At this week’s SIGGRAPH 2017 conference in Los Angeles, Nvidia showed off a variety of technologies connecting graphics and artificial intelligence, delivering 10 research papers relevant to the company’s developers, including an AI-empowered method to create realistic facial animations. The company also showed off its Isaac robots, which vet AI algorithms inside its Project Holodeck virtual environment. By doing so, the robots will be able to learn inside a virtual space for collaboration, minimizing the potential of causing problems in the real world.
VentureBeat reports that, among Nvidia’s 550,000 developers, “about half are in games, while the rest are in high-performance computing, robotics and AI.”
“If you look at our history in graphics, we took that into high-performance computing and took that into a dominant position in deep learning and AI,” said Nvidia VP of developer marketing Greg Estes. “Now we are closing that loop and bringing AI into graphics. Our strategy is to lead with research and break new ground, then we take that lead in research … into software development kits for developers.”
In another effort to help VR content creation, interactive rendering and video editing, Nvidia is improving workflows via “external Titan X or Quadro graphics cards through an external graphics processing unit (eGPU) chassis,” and releasing a new performance driver for Titan X hardware to improve performance of Autodesk Maya and Adobe Premiere Pro.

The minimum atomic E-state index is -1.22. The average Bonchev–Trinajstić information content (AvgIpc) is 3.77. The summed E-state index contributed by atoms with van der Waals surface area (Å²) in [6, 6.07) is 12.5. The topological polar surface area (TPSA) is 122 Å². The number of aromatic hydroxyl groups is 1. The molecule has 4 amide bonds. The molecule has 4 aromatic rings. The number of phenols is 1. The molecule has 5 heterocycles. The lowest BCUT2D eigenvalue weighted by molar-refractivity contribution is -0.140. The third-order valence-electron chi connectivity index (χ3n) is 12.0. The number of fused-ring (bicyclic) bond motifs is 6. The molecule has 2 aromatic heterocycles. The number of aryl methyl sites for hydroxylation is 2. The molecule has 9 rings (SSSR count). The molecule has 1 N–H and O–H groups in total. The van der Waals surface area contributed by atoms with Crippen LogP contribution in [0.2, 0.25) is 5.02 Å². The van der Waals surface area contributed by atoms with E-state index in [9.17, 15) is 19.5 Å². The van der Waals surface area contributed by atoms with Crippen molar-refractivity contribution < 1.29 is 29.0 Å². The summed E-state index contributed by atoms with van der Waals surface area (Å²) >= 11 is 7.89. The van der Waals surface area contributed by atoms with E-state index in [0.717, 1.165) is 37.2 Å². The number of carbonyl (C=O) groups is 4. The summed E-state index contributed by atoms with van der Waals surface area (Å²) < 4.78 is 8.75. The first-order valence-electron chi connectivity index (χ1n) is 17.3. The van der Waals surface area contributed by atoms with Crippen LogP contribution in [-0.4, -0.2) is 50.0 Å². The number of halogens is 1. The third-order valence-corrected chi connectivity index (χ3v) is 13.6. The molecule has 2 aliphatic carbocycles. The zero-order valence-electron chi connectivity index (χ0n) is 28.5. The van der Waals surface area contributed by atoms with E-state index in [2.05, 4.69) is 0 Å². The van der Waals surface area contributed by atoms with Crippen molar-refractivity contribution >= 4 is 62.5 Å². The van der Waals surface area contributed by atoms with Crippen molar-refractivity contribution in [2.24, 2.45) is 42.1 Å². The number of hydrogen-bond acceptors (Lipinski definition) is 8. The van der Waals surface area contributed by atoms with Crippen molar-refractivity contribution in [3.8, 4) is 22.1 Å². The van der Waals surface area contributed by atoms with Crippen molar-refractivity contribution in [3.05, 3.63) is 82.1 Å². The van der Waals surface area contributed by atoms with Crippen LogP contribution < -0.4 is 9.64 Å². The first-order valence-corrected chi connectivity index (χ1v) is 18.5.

The company will introduce its Optix 5.0 SDK on the Nvidia DGX AI workstation, to provide “the rendering capability of 150 standard central processing unit (CPU) servers” at the fraction of the cost a CPU-based system, with new AI and animation features.
In research, Nvidia showed how it’s using AI technology to animate realistic human faces and simulate how light interacts with surfaces, and releasing its VRWorks 360 Video SDK, which offers live 360-degree stereo stitching.
Nvidia vice president Zvi Greenstein reports that the live-production and live-event industries will benefit, as well as “production studios, camera makers and app developers” that can “integrate 360 degree, stereo stitching SDK into their existing workflow for live and post production.” Z CAM’s professional 360-degree VR camera will be the first to fully integrate the VRWorks SDK.